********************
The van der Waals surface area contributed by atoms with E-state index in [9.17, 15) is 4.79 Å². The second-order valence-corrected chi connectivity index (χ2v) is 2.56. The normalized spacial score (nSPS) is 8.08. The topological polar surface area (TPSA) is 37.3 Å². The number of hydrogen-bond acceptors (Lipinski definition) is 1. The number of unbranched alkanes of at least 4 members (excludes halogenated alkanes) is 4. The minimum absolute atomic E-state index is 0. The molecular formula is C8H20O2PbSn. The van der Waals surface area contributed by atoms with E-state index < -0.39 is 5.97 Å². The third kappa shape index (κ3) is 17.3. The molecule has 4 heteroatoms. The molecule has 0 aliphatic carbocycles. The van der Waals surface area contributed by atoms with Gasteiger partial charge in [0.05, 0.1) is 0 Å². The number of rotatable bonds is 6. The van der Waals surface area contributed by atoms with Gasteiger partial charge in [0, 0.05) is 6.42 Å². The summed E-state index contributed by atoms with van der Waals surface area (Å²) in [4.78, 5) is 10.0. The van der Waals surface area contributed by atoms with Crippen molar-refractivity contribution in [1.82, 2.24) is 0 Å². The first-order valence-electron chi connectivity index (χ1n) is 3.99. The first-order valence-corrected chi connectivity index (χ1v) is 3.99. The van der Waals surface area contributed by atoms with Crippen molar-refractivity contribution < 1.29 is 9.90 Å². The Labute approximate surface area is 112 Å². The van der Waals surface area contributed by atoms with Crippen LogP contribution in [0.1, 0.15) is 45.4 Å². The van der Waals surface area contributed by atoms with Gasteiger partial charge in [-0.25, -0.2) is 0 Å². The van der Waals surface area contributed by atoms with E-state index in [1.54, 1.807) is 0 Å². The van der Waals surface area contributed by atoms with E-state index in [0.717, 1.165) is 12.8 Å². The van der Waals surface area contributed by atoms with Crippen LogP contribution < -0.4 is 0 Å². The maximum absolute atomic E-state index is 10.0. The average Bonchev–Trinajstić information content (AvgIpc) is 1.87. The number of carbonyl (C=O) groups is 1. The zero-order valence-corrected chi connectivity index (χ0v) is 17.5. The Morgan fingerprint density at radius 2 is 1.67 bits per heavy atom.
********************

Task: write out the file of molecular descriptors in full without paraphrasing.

The van der Waals surface area contributed by atoms with E-state index in [9.17, 15) is 4.79 Å². The second-order valence-corrected chi connectivity index (χ2v) is 2.56. The normalized spacial score (nSPS) is 8.08. The topological polar surface area (TPSA) is 37.3 Å². The number of hydrogen-bond acceptors (Lipinski definition) is 1. The number of unbranched alkanes of at least 4 members (excludes halogenated alkanes) is 4. The minimum absolute atomic E-state index is 0. The molecular formula is C8H20O2PbSn. The van der Waals surface area contributed by atoms with E-state index < -0.39 is 5.97 Å². The third kappa shape index (κ3) is 17.3. The molecule has 4 heteroatoms. The molecule has 0 aliphatic carbocycles. The van der Waals surface area contributed by atoms with Gasteiger partial charge in [0.05, 0.1) is 0 Å². The number of rotatable bonds is 6. The van der Waals surface area contributed by atoms with Gasteiger partial charge in [0, 0.05) is 6.42 Å². The summed E-state index contributed by atoms with van der Waals surface area (Å²) in [4.78, 5) is 10.0. The van der Waals surface area contributed by atoms with Crippen molar-refractivity contribution in [1.82, 2.24) is 0 Å². The first-order valence-electron chi connectivity index (χ1n) is 3.99. The first-order valence-corrected chi connectivity index (χ1v) is 3.99. The van der Waals surface area contributed by atoms with Crippen molar-refractivity contribution < 1.29 is 9.90 Å². The Labute approximate surface area is 112 Å². The van der Waals surface area contributed by atoms with Crippen LogP contribution in [0.1, 0.15) is 45.4 Å². The van der Waals surface area contributed by atoms with Gasteiger partial charge in [-0.25, -0.2) is 0 Å². The van der Waals surface area contributed by atoms with E-state index in [1.54, 1.807) is 0 Å². The van der Waals surface area contributed by atoms with E-state index in [0.717, 1.165) is 12.8 Å². The van der Waals surface area contributed by atoms with Crippen LogP contribution < -0.4 is 0 Å². The maximum absolute atomic E-state index is 10.0. The average Bonchev–Trinajstić information content (AvgIpc) is 1.87. The number of carbonyl (C=O) groups is 1. The zero-order valence-corrected chi connectivity index (χ0v) is 17.5. The Morgan fingerprint density at radius 2 is 1.67 bits per heavy atom.